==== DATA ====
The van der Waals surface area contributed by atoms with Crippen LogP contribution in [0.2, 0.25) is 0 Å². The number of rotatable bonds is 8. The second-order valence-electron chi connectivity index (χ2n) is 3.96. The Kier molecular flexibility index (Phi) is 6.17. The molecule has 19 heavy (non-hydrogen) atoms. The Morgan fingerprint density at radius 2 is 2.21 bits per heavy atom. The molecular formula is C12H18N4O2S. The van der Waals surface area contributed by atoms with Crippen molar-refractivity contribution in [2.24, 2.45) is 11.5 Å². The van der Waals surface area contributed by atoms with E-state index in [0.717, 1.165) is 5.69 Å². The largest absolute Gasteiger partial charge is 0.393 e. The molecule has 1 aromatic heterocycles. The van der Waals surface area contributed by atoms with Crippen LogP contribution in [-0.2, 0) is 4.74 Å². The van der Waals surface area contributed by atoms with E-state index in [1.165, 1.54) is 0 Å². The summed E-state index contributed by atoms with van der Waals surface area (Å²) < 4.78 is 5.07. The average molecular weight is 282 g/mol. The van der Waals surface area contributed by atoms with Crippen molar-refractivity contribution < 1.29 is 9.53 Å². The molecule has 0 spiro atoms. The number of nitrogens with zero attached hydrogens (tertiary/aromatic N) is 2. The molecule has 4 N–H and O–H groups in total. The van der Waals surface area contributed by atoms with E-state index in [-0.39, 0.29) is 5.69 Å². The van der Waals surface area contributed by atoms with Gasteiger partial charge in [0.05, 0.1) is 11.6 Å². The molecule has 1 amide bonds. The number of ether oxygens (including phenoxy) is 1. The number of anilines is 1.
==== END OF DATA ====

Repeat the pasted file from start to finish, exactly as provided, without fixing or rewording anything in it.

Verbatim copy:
The van der Waals surface area contributed by atoms with Crippen LogP contribution in [0.2, 0.25) is 0 Å². The number of rotatable bonds is 8. The second-order valence-electron chi connectivity index (χ2n) is 3.96. The Kier molecular flexibility index (Phi) is 6.17. The molecule has 19 heavy (non-hydrogen) atoms. The Morgan fingerprint density at radius 2 is 2.21 bits per heavy atom. The molecular formula is C12H18N4O2S. The van der Waals surface area contributed by atoms with Crippen molar-refractivity contribution in [2.24, 2.45) is 11.5 Å². The van der Waals surface area contributed by atoms with E-state index in [0.717, 1.165) is 5.69 Å². The largest absolute Gasteiger partial charge is 0.393 e. The molecule has 1 aromatic heterocycles. The van der Waals surface area contributed by atoms with Crippen LogP contribution in [-0.2, 0) is 4.74 Å². The van der Waals surface area contributed by atoms with E-state index in [1.165, 1.54) is 0 Å². The summed E-state index contributed by atoms with van der Waals surface area (Å²) < 4.78 is 5.07. The average molecular weight is 282 g/mol. The van der Waals surface area contributed by atoms with Crippen molar-refractivity contribution < 1.29 is 9.53 Å². The molecule has 0 spiro atoms. The number of nitrogens with zero attached hydrogens (tertiary/aromatic N) is 2. The molecule has 4 N–H and O–H groups in total. The van der Waals surface area contributed by atoms with E-state index in [-0.39, 0.29) is 5.69 Å². The van der Waals surface area contributed by atoms with Gasteiger partial charge in [0.05, 0.1) is 11.6 Å². The molecule has 1 amide bonds. The number of ether oxygens (including phenoxy) is 1. The number of anilines is 1.